Chinese leader Xi Jinping on April 21 took several veiled swipes at Washington and allies’ sanctions on Russia, while proposing what he called a new China-led “global security initiative.”
Xi said the new initiative takes “legitimate security concerns of all” and upholds “the principle of indivisibility of security,” key concepts that Russia has used to justify its annexation of Crimea in 2014 and its current assault on Ukraine.
The “indivisibility of security” broadly refers to the idea that the security of one state is inseparable from that of other countries in the region, and thus no state should enhance its security at the expense of another’s. Russian President Vladimir Putin, in justifying his invasion of Ukraine, had argued that NATO’s strategy breached this principle.
The Chinese leader’s remarks, made during a video speech to the annual Boao Asia Forum, came as Beijing continues to strengthen its ties with Moscow even after Putin’s invasion. Earlier this week, a top Chinese diplomat pledged to deepen links with the aggressor state during a meeting with Russia’s envoy to China in Beijing.
Since the war, the Chinese regime has repeatedly criticized Western sanctions and refused to condemn Moscow. It has also echoed Moscow’s propaganda claim that the United States and NATO instigated the conflict.
During his speech, the Chinese leader said the security initiative would uphold “non-interference in internal affairs” and respect “sovereignty and territorial integrity,” slogans consistently used by Beijing to justify and deflect criticism of its aggression towards Taiwan. Beijing views the self-ruled island as its own territory to be taken by force if necessary.
Xi didn’t explain how the framework will be implemented.
The Chinese leader also reiterated Beijing’s opposition to “long-arm jurisdiction” and “unilateral sanctions,” without directly naming any country.
Last month, Western officials warned that Beijing had signaled a willingness to provide Moscow with economic and military aid for its war effort. This prompted President Joe Biden to warn Chinese leader Xi Jinping during a March 18 video call of unspecified “consequences” should the regime materially support Moscow.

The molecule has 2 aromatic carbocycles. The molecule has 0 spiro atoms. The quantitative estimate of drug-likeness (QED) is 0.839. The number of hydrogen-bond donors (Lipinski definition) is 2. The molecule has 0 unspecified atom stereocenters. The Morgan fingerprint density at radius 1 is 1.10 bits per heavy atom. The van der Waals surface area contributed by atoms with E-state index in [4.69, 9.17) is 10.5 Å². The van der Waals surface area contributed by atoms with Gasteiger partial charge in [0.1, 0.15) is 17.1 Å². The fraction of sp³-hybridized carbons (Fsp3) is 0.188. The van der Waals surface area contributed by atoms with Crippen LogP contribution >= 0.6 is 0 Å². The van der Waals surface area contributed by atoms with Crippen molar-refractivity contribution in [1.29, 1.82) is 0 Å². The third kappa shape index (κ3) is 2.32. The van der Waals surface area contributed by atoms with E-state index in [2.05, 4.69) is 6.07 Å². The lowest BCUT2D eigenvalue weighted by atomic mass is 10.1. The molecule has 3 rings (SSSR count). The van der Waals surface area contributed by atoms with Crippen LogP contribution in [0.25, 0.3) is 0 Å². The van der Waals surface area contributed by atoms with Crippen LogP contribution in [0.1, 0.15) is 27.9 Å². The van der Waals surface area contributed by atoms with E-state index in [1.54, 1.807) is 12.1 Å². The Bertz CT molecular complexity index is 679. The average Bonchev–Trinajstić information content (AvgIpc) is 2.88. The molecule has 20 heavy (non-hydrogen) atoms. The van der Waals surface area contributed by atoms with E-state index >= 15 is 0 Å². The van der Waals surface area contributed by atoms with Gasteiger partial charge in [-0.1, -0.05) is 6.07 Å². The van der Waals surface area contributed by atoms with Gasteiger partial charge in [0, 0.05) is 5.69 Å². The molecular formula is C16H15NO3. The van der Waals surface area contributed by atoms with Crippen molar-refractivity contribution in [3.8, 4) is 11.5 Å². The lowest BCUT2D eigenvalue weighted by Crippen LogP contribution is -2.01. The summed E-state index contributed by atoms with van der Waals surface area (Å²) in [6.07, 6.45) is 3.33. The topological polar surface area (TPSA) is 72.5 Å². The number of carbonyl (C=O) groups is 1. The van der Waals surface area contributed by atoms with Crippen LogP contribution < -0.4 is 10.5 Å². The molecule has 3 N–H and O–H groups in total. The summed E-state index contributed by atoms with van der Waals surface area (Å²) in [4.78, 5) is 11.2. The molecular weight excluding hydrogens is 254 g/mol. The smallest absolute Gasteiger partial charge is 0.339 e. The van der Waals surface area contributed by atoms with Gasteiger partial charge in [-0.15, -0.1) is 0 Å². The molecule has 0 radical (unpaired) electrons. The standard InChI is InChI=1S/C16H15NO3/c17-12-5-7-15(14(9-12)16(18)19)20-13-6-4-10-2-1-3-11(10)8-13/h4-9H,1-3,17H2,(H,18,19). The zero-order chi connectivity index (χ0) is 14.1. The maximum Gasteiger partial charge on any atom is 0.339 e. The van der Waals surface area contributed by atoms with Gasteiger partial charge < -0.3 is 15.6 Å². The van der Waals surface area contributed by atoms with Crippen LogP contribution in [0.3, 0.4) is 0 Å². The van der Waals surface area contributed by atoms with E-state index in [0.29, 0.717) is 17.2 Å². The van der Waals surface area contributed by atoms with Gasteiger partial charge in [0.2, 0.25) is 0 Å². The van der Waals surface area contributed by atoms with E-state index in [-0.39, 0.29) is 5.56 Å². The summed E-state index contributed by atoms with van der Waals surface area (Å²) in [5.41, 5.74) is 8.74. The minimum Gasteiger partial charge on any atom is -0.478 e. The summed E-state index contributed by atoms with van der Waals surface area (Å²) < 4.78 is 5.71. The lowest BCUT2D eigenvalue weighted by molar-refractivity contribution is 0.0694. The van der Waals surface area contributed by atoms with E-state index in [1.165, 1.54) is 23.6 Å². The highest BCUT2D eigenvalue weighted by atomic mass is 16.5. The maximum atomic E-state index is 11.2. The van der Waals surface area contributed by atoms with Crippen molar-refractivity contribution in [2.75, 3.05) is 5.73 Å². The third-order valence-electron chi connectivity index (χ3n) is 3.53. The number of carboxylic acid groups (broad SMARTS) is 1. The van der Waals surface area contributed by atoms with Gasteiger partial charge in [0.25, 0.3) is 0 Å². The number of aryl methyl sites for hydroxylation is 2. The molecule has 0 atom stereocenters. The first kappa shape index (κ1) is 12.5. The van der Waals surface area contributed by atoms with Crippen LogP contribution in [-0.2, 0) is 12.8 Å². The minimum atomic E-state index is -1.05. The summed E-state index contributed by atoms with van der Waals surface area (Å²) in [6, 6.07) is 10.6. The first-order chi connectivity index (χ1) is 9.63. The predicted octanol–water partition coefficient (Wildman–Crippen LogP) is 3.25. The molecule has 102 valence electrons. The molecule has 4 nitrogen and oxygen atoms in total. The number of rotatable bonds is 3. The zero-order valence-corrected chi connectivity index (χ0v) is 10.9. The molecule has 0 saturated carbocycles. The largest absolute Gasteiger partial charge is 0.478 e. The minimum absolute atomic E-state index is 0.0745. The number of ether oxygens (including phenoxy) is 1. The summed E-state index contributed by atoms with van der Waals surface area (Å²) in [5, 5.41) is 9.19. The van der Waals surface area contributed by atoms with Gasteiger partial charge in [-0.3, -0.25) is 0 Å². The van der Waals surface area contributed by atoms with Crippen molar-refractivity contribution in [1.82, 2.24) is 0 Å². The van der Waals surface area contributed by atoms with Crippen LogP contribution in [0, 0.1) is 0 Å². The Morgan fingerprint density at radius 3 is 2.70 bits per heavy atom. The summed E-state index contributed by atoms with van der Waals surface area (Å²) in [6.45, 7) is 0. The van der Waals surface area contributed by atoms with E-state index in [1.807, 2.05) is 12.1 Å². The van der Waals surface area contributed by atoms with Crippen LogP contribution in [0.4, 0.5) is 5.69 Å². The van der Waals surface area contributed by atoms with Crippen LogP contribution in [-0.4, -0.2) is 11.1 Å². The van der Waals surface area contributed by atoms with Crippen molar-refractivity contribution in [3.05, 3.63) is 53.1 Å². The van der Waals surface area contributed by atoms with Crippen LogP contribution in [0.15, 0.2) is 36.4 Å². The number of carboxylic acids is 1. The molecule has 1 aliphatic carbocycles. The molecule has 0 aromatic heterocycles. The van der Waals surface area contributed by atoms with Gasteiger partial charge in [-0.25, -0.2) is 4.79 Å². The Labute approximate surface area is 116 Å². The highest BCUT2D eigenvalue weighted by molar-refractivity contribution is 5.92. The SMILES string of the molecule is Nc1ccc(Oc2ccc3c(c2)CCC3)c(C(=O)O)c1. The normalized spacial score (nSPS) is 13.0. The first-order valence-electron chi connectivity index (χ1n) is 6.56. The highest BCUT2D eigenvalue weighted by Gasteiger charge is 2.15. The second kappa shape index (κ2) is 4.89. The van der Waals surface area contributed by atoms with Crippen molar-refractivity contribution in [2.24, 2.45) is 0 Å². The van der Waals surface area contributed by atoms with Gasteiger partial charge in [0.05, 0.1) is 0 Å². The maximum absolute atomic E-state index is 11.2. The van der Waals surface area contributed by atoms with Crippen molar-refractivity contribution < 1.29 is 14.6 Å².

This year’s Boao Forum, known as the “Asian Davos,” came amid concerns about the impact of the regime’s heavy-handed “zero-COVID policy” on the global economy which is already being hit by the knock-on effects of the Ukraine war.
Economists from banks including Nomura and Barclays and the International Monetary Fund (IMF) earlier this week revised down their GDP forecast for China, well below Beijing’s target of “around 5.5 percent.” Missing the key economic target could be an embarrassment to Xi who is seeking an unprecedented third five-year term in office at an important Chinese Communist Party meeting this fall.
The “strong resilience” of the Chinese economy is “unchanged” Xi told the conference on the southern Chinese island of Hainan, a free trade port that has not been locked down. He also called for advancing Asian cooperation amid growing isolations from the West.
Guests at the conference include Israeli President Isaac Herzog, Philippine President Rodrigo Roa Duterte, and IMF Managing Director Kristalina Georgieva, according to Beijing’s foreign ministry.